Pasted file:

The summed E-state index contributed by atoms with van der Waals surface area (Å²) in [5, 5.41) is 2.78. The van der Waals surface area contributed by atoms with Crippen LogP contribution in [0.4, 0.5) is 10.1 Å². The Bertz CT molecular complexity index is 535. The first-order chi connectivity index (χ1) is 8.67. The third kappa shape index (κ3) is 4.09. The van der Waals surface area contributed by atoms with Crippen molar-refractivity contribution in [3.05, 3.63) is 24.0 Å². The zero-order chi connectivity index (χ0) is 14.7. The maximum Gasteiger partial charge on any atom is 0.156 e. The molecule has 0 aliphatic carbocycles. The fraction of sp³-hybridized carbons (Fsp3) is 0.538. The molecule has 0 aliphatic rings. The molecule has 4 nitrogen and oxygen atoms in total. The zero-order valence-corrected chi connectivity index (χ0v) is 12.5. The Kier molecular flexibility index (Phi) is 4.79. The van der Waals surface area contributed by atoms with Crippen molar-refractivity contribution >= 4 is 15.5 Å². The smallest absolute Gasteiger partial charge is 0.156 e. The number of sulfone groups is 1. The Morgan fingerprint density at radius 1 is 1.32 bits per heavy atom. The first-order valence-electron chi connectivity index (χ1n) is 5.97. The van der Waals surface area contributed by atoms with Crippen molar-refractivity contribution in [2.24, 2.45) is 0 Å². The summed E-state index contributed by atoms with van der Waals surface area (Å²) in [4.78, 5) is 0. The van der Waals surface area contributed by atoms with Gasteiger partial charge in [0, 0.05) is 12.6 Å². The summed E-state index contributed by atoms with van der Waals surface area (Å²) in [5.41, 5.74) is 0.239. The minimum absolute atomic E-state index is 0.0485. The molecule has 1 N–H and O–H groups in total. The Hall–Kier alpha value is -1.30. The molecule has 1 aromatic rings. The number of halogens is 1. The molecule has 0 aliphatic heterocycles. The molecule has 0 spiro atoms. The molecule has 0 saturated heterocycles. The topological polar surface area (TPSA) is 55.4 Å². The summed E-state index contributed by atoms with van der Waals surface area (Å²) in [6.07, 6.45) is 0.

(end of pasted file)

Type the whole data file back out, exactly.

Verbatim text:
The summed E-state index contributed by atoms with van der Waals surface area (Å²) in [5, 5.41) is 2.78. The van der Waals surface area contributed by atoms with Crippen LogP contribution in [0.4, 0.5) is 10.1 Å². The Bertz CT molecular complexity index is 535. The first-order chi connectivity index (χ1) is 8.67. The third kappa shape index (κ3) is 4.09. The van der Waals surface area contributed by atoms with Crippen molar-refractivity contribution in [3.05, 3.63) is 24.0 Å². The zero-order chi connectivity index (χ0) is 14.7. The maximum Gasteiger partial charge on any atom is 0.156 e. The molecule has 0 aliphatic carbocycles. The fraction of sp³-hybridized carbons (Fsp3) is 0.538. The molecule has 0 aliphatic rings. The molecule has 4 nitrogen and oxygen atoms in total. The zero-order valence-corrected chi connectivity index (χ0v) is 12.5. The Kier molecular flexibility index (Phi) is 4.79. The van der Waals surface area contributed by atoms with Crippen molar-refractivity contribution >= 4 is 15.5 Å². The smallest absolute Gasteiger partial charge is 0.156 e. The number of sulfone groups is 1. The Morgan fingerprint density at radius 1 is 1.32 bits per heavy atom. The first-order valence-electron chi connectivity index (χ1n) is 5.97. The van der Waals surface area contributed by atoms with Crippen molar-refractivity contribution in [2.24, 2.45) is 0 Å². The summed E-state index contributed by atoms with van der Waals surface area (Å²) in [4.78, 5) is 0. The van der Waals surface area contributed by atoms with Gasteiger partial charge in [0, 0.05) is 12.6 Å². The summed E-state index contributed by atoms with van der Waals surface area (Å²) in [5.41, 5.74) is 0.239. The minimum absolute atomic E-state index is 0.0485. The molecule has 1 N–H and O–H groups in total. The Hall–Kier alpha value is -1.30. The molecule has 1 aromatic rings. The number of halogens is 1. The molecule has 0 aliphatic heterocycles. The molecule has 0 spiro atoms. The molecule has 0 saturated heterocycles. The topological polar surface area (TPSA) is 55.4 Å². The summed E-state index contributed by atoms with van der Waals surface area (Å²) in [6.07, 6.45) is 0.